This article originally appeared in Food in Canada and is republished with the permission of the publisher.
The legal landscape for food companies continues to evolve at a rapid speed. Health Canada’s Healthy Eating Strategy is well underway, with no signs of slowing down. Under this new strategy, Health Canada published changes to the Food and Drugs Regulations for nutrition labelling and ingredient listings, and is in the late stages of consultations to limit industrial trans fats and impose new front of package (FOP) labelling. These changes are significant for the industry, as they impact both marketing and product formulation.
Regarding trans fats, on April 7, 2017 Health Canada published its Notice of Proposal — Prohibiting the Use of Partially Hydrogenated Oils (PHOs) in Foods, which adds PHOs to the List of Contaminants and Other Adulterating Substances in Foods (the List). Health Canada will allow a transition period of 12 months post publication on the List.
Listing PHOs as an adulterant allows Health Canada to bypass the requirement of a regulatory or legislative amendment. Health Canada’s use of the List as a method of prohibiting PHOs is also an example of how Health Canada is increasingly using reference lists to accelerate change. This approach circumvents the more involved and time consuming requirements associated with amending regulations or Acts of Parliament, and allows Health Canada to make changes quickly and with limited to no consultation.
Turning to FOP labelling, Health Canada’s initial consultation proposes warnings for foods high in nutrients of concern. The initial consultation period has closed, but Health Canada intends to resume consultations later in 2017.
Most consumers will have instinctive reactions to the proposed FOP labels if, as proposed, Health Canada uses familiar octagonal “stop” or triangular “yield” sign shapes. The symbols will be included on the packaging of foods that are high in sugar, saturated fat, and sodium (high being 15 per cent or greater of the recommended daily intake for prepackaged foods and 30 per cent in prepackaged meals).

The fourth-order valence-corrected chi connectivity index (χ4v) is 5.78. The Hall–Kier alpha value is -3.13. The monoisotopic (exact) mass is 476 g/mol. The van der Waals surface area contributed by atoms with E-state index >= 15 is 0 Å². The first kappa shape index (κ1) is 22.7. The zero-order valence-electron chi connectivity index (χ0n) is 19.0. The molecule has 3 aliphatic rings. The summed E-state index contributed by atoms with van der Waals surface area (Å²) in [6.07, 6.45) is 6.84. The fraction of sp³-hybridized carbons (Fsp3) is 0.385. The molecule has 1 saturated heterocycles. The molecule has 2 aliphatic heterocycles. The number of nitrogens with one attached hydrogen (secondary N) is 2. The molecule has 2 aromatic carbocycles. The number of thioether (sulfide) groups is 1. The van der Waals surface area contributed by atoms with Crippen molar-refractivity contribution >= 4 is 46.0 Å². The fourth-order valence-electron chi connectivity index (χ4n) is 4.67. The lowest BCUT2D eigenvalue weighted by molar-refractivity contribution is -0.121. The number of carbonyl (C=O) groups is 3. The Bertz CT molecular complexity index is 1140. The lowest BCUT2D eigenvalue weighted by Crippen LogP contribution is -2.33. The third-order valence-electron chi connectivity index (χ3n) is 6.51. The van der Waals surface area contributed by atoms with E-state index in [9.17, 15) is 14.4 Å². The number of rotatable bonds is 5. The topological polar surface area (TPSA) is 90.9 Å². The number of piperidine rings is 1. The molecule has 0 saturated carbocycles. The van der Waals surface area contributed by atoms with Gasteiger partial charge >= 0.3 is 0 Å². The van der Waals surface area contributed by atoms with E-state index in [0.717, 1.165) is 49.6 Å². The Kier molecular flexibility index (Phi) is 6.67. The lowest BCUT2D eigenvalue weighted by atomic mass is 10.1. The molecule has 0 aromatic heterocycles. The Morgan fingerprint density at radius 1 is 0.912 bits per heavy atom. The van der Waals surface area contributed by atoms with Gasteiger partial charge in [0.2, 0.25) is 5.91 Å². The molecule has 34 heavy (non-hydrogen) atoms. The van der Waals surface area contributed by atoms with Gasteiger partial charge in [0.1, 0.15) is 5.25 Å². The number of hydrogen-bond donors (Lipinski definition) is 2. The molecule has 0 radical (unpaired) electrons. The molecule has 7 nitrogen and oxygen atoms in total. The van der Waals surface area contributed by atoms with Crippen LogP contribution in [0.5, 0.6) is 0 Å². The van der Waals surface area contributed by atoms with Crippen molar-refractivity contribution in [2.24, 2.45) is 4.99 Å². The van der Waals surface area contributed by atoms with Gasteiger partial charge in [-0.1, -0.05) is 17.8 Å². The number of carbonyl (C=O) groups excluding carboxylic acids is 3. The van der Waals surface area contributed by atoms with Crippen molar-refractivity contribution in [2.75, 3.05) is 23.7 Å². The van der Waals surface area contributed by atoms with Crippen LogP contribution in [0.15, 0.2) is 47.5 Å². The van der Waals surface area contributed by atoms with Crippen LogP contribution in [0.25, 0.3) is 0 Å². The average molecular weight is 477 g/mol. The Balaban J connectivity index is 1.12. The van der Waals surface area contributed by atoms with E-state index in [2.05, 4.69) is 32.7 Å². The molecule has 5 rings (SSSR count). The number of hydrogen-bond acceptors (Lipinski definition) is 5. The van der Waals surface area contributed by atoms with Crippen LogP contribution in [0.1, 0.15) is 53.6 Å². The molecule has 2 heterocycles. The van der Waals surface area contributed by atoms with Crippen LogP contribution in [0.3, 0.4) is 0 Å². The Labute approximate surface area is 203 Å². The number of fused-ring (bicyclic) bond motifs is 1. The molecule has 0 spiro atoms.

The use of these arresting and familiar symbols will presumably cause shoppers to hit the brakes, and provide simple and quick notice to consumers about the abovementioned nutrients. Canada’s proposed FOP labelling will be binary (display or don’t display) and mandatory. This means that only foods high in certain nutrients will need to make the labelling changes, resulting in a prominent, visual differentiation from foods low in the nutrients of concern, even if they are also low in desired nutrients.
A secondary effect of this proposal could be reformulation to avoid foreboding warning labels. In its consultation notice, Health Canada cited evidence that FOP labelling might motivate food manufacturers to lower the levels of certain nutrients in their products. This will likely depend on whether consumers change purchase decisions, or simply become desensitized to the FOP symbols.
What remains unclear is how FOP labelling will apply to foods that are generally considered healthy. Health Canada has indicated that fruits and vegetables naturally high in sugars would not need to have FOP labelling, as they are considered foods that are consistent with healthy eating. Less certain is whether other prepackaged foods that are generally considered healthy by consumers or included in Canada’s Food Guide will also be captured. For example, cheese is used in the Food Guide as an example of a “milk and alternatives” serving, but may qualify as high in saturated fat. Issues may also arise for packagers of nuts, and manufacturers of nut butters or other products, and for producers of certain cooking oils, such as coconut oils.
It will be interesting to see what direction Health Canada chooses as it steers Canadians along the road toward healthy eating, and whether traffic symbols will effectively curb consumer behaviours. What we do know is that food companies need to pay close attention to these legal developments, as they may have a significant impact in the marketplace.